Most voters had never heard of Paul before he launched his quixotic bid for the Republican nomination. But the Texan has been active in politics for decades. And, long before he was the darling of antiwar activists on the left and right, Paul was in the newsletter business. In the age before blogs, newsletters occupied a prominent place in right-wing political discourse. With the pages of mainstream political magazines typically off-limits to their views (National Review editor William F. Buckley having famously denounced the John Birch Society), hardline conservatives resorted to putting out their own, less glossy publications. These were often paranoid and rambling–dominated by talk of international banking conspiracies, the Trilateral Commission’s plans for world government, and warnings about coming Armageddon–but some of them had wide and devoted audiences. And a few of the most prominent bore the name of Ron Paul.

Paul’s newsletters have carried different titles over the years–Ron Paul’s Freedom Report, Ron Paul Political Report, The Ron Paul Survival Report–but they generally seem to have been published on a monthly basis since at least 1978. (Paul, an OB-GYN and former U.S. Air Force surgeon, was first elected to Congress in 1976.) During some periods, the newsletters were published by the Foundation for Rational Economics and Education, a nonprofit Paul founded in 1976; at other times, they were published by Ron Paul & Associates, a now-defunct entity in which Paul owned a minority stake, according to his campaign spokesman. The Freedom Report claimed to have over 100,000 readers in 1984. At one point, Ron Paul & Associates also put out a monthly publication called The Ron Paul Investment Letter.

The Freedom Report‘s online archives only go back to 1999, but I was curious to see older editions of Paul’s newsletters, in part because of a controversy dating to 1996, when Charles “Lefty” Morris, a Democrat running against Paul for a House seat, released excerpts stating that “opinion polls consistently show only about 5% of blacks have sensible political opinions,” that “if you have ever been robbed by a black teen-aged male, you know how unbelievably fleet-footed they can be,” and that black representative Barbara Jordan is “the archetypical half-educated victimologist” whose “race and sex protect her from criticism.” At the time, Paul’s campaign said that Morris had quoted the newsletter out of context. Later, in 2001, Paul would claim that someone else had written the controversial passages. (Few of the newsletters contain actual bylines.) Caldwell, writing in the Times Magazine last year, said he found Paul’s explanation believable, “since the style diverges widely from his own.”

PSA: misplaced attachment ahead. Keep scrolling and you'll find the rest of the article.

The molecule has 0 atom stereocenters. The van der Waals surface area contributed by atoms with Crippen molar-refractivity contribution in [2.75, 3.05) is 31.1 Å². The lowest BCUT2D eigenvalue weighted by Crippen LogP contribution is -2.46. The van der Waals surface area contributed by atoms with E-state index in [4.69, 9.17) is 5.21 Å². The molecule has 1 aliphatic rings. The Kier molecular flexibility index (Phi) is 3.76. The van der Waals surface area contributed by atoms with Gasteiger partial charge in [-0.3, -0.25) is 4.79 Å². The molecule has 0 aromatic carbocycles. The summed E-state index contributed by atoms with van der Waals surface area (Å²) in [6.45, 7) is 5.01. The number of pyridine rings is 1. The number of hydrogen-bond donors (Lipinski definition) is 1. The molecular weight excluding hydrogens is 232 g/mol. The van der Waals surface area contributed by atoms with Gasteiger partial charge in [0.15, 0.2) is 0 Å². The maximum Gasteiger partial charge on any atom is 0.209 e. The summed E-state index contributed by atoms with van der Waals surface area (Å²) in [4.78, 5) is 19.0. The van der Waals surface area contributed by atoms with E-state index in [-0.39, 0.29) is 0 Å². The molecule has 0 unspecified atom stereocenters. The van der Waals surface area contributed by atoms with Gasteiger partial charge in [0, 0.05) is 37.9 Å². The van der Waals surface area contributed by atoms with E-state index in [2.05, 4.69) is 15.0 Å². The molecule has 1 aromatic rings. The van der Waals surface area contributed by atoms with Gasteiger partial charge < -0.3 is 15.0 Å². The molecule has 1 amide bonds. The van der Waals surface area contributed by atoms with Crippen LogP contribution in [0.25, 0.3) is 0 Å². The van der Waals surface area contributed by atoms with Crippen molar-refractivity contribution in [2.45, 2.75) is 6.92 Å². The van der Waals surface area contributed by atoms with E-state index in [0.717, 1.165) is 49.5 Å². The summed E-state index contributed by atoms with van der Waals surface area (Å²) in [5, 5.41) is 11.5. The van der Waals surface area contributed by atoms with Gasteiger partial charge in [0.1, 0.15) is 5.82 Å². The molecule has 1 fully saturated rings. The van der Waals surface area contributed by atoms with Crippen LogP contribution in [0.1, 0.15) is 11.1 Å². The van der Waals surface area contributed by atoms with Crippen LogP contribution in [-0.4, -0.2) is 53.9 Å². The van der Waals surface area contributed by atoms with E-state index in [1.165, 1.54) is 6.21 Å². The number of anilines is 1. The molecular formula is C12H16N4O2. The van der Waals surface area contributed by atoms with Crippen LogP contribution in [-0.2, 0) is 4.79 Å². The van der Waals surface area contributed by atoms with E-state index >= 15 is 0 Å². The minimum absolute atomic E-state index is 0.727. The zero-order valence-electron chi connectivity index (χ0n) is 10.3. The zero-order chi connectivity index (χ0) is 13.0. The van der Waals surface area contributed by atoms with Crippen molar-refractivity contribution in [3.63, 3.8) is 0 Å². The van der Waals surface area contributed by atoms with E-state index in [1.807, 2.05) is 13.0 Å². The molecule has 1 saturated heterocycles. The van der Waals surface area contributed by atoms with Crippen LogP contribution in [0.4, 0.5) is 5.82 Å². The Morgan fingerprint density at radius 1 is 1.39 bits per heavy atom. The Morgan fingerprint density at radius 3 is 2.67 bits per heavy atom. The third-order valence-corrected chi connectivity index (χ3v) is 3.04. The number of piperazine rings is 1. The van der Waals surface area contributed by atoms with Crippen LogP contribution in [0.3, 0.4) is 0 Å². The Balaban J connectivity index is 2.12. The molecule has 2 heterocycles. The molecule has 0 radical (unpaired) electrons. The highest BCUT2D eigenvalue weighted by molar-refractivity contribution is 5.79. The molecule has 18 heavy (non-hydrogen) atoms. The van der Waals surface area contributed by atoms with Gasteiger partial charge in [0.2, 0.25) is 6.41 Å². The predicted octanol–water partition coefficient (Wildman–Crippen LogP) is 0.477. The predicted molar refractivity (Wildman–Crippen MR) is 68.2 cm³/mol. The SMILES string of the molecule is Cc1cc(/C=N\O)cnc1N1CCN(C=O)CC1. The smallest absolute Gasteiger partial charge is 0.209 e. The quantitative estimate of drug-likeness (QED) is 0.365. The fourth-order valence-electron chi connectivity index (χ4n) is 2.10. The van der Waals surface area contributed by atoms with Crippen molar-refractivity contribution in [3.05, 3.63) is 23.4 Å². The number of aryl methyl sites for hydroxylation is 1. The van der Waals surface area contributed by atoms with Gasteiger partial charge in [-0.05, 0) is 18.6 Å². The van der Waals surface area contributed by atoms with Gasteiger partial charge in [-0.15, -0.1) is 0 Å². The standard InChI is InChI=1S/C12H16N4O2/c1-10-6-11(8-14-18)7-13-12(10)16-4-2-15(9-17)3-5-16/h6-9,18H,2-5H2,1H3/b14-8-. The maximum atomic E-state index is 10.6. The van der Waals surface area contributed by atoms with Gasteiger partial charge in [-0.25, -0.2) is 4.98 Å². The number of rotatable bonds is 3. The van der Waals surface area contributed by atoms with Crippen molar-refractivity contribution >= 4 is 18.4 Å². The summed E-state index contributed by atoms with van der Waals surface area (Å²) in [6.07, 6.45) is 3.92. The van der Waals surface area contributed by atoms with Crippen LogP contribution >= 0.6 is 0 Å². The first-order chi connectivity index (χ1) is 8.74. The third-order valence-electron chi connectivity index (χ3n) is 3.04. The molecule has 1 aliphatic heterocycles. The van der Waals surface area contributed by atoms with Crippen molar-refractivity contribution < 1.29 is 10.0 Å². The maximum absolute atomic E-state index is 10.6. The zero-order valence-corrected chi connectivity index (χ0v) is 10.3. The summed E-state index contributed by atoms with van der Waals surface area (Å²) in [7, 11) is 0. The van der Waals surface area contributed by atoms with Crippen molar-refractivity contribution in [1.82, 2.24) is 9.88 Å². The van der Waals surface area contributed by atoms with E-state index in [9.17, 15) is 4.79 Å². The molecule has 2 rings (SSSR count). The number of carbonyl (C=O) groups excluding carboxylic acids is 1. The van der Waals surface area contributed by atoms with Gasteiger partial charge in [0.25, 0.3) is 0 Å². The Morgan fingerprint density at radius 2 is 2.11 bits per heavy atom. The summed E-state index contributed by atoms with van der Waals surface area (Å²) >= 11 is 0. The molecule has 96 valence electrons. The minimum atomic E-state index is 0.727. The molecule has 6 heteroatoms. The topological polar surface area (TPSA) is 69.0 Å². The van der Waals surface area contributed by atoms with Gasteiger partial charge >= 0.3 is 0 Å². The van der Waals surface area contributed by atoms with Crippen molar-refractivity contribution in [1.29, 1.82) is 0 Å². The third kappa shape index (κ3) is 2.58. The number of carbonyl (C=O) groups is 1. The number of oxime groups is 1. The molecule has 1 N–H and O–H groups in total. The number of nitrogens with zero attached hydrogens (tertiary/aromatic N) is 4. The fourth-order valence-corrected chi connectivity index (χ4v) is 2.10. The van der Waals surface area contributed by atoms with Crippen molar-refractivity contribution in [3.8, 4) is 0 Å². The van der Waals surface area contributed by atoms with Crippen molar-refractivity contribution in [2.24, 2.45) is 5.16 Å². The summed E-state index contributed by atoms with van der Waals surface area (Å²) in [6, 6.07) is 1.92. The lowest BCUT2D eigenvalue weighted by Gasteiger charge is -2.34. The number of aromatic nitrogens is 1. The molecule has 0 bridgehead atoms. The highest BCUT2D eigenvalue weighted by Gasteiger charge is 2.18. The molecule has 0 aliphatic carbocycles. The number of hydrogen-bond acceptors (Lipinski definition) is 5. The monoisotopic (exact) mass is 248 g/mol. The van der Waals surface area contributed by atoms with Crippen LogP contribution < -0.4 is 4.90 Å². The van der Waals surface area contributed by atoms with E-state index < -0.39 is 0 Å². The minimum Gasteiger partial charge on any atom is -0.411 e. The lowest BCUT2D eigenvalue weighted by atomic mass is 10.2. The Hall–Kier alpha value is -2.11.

Finding the pre-1999 newsletters was no easy task, but I was able to track many of them down at the libraries of the University of Kansas and the Wisconsin Historical Society. Of course, with few bylines, it is difficult to know whether any particular article was written by Paul himself. Some of the earlier newsletters are signed by him, though the vast majority of the editions I saw contain no bylines at all. Complicating matters, many of the unbylined newsletters were written in the first person, implying that Paul was the author.

But, whoever actually wrote them, the newsletters I saw all had one thing in common: They were published under a banner containing Paul’s name, and the articles (except for one special edition of a newsletter that contained the byline of another writer) seem designed to create the impression that they were written by him–and reflected his views. What they reveal are decades worth of obsession with conspiracies, sympathy for the right-wing militia movement, and deeply held bigotry against blacks, Jews, and gays. In short, they suggest that Ron Paul is not the plain-speaking antiwar activist his supporters believe they are backing–but rather a member in good standing of some of the oldest and ugliest traditions in American politics.

To understand Paul’s philosophy, the best place to start is probably the Ludwig von Mises Institute, a libertarian think tank based in Auburn, Alabama. The institute is named for a libertarian Austrian economist, but it was founded by a man named Lew Rockwell, who also served as Paul’s congressional chief of staff from 1978 to 1982. Paul has had a long and prominent association with the institute, teaching at its seminars and serving as a “distinguished counselor.” The institute has also published his books.